Although I do not agree with what has happened in Palestine and Israel, Israel was in fact set up as a collective land trust protectorate.

There currently are several land occupations occurring in Canada by Indigenous people reoccupying their territories. However there are no legal apparatuses protecting these people or their lands.

Thus the road map and international legal apparatus does in fact exist. I propose that we create an Indigenous land trust that we collectively govern together for the protection of the land and of the people living together. And that we hold lands through the globe as an international land protectorate.

There are several land trusts that hold lands in different countries that buy up or accept donations of lands for environmental protections. This is not a new concept. Except in this case we would link arms and hold each others lands and territories in common, and acknowledge each other’s land stewardship in the places across our Mother Earth where we have lived for thousands of years.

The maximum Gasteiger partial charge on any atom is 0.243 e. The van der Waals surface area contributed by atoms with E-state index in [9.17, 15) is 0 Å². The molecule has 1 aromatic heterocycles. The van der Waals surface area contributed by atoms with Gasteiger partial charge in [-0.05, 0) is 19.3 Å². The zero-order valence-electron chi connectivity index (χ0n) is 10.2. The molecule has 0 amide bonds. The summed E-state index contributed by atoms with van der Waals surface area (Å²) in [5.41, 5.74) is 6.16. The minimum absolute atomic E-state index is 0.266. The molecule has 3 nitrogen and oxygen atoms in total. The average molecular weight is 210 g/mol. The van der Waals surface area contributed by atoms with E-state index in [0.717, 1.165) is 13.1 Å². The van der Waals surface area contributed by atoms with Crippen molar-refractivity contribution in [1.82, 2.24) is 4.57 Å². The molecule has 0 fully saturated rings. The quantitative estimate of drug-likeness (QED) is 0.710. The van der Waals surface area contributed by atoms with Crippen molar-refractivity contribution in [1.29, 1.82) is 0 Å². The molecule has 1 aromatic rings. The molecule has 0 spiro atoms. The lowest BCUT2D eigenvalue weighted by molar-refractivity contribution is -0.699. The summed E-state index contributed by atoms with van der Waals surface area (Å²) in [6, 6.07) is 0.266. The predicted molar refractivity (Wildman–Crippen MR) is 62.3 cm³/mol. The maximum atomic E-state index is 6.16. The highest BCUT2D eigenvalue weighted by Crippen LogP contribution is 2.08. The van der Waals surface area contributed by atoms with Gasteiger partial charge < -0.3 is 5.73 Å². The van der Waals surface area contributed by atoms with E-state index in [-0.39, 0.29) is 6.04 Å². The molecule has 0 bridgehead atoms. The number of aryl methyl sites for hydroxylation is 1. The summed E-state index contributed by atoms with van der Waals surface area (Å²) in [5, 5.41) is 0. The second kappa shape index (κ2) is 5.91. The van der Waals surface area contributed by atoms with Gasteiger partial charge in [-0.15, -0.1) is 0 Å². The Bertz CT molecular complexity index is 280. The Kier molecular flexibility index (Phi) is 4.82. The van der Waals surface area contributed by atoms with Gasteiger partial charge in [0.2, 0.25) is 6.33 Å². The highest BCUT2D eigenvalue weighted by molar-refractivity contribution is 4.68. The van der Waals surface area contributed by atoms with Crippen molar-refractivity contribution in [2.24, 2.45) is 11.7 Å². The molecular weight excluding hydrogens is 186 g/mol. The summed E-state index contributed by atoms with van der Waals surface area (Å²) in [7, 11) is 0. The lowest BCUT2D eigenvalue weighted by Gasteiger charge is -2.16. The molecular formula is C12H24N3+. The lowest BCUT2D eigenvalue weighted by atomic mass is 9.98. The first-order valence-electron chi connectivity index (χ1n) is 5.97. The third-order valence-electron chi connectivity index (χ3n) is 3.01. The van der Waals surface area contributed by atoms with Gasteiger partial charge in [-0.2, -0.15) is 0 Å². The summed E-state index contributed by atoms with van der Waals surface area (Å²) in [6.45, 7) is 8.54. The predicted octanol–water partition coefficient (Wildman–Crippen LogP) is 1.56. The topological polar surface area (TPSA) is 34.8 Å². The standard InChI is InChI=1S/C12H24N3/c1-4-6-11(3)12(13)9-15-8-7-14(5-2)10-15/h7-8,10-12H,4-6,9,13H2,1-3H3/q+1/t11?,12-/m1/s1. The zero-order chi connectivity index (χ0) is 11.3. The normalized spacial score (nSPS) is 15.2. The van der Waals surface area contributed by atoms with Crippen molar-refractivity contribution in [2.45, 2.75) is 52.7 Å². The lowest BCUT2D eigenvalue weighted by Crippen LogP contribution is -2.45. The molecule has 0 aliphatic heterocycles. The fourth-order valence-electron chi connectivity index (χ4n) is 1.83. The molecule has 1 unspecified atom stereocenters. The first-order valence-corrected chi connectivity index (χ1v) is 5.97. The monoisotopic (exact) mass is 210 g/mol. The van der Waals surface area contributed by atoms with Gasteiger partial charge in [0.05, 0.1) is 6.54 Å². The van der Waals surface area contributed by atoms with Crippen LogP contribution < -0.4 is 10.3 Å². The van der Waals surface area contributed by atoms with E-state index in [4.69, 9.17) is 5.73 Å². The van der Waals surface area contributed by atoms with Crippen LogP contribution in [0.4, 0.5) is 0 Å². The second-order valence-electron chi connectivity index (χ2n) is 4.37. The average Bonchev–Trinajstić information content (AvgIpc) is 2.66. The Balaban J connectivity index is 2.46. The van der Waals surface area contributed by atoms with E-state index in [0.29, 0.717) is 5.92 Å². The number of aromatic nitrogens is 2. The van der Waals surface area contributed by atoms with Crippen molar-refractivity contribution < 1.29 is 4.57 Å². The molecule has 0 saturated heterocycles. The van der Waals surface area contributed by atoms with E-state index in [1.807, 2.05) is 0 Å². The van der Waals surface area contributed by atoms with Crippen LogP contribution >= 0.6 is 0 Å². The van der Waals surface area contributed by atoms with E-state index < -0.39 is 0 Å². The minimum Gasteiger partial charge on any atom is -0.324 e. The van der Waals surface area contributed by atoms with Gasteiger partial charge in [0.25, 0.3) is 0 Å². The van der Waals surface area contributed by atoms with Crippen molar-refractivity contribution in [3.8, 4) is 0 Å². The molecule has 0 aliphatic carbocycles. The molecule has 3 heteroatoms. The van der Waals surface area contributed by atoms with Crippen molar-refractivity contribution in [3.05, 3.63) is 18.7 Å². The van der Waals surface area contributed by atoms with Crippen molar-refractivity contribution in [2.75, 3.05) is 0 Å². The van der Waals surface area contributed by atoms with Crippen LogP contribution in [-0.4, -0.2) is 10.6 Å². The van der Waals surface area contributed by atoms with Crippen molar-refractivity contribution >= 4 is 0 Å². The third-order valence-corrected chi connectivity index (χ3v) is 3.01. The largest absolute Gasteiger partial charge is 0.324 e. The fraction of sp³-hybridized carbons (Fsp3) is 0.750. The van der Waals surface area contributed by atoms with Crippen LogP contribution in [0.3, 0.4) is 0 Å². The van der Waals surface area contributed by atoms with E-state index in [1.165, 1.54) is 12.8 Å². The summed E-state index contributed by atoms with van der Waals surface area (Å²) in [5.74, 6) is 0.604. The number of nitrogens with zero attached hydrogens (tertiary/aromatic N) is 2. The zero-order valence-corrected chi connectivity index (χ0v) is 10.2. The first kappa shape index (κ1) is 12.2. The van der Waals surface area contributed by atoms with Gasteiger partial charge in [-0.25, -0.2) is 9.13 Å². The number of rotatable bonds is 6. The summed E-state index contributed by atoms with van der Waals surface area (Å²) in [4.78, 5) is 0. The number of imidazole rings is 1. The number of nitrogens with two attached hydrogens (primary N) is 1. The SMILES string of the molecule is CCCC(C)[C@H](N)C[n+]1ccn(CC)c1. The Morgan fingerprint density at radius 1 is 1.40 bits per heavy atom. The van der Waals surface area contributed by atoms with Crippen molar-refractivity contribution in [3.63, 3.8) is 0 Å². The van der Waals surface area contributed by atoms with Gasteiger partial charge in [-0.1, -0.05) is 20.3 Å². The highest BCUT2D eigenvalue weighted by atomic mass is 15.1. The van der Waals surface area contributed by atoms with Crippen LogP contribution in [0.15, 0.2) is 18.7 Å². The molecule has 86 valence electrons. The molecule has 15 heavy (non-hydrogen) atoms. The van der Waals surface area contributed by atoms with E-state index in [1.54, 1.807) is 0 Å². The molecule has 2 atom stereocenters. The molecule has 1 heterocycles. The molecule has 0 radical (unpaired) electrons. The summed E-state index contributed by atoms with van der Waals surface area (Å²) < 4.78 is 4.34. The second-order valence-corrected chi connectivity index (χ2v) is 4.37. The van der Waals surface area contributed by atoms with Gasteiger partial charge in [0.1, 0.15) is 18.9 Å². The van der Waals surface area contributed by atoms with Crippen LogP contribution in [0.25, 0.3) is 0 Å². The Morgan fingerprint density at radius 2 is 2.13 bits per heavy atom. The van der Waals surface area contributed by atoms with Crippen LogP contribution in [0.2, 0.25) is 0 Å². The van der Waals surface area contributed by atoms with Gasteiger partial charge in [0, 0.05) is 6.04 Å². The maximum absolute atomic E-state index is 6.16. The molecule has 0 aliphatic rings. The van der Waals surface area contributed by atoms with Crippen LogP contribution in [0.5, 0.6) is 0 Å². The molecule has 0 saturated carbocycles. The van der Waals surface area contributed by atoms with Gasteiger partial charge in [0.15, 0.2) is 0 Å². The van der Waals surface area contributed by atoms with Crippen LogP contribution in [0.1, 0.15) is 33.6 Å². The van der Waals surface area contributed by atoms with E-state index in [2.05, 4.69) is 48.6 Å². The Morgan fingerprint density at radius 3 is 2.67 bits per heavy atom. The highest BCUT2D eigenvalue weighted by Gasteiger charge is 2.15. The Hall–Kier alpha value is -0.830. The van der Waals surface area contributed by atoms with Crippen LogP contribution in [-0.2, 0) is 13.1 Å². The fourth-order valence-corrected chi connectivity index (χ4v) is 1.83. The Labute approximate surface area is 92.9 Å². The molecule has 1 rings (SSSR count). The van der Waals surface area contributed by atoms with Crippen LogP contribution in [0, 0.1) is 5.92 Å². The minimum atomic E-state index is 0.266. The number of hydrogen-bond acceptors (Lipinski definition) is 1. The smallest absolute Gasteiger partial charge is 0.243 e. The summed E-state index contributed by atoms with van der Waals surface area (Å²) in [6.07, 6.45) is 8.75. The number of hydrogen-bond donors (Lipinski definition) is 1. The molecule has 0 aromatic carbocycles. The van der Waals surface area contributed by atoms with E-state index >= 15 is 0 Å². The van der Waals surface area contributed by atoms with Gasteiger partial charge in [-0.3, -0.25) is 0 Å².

I started the process of paying for the legal work to get this done but I can not pay for this all on my own. I simply do not have the means.

Canada and other counties are still operating on the premise of the doctrine of discovery.

There currently are several land occupations occurring in Canada by Indigenous people reoccupying their territories. However there are no legal apparatuses protecting these people or their lands. I continue to hear word that plans for more reoccupations are in the works.

Canada and other counties are still operating on the premise of the doctrine of discovery. They also claim Indigenous people within the territory are citizens and therefore any and all Indigenous issues are perceived in the international community as internal issues. Therefore,  outside nation-states are not able by international law to intervene.

So I’m proposing that we build an international land protectorate forming alliances both with each other and nation-states willing to offer support politically, financially, and militarily. There would be many smaller nations, and a few larger ones that are willing to assist.

It’s not a huge jump—if a jump at all—to recognize that we all have the same Mother Earth. Building protective laws for our mother and the people that live with her isn’t a huge stretch either. I think we would be  wise to build a single collective that touches as many continents and people as possible.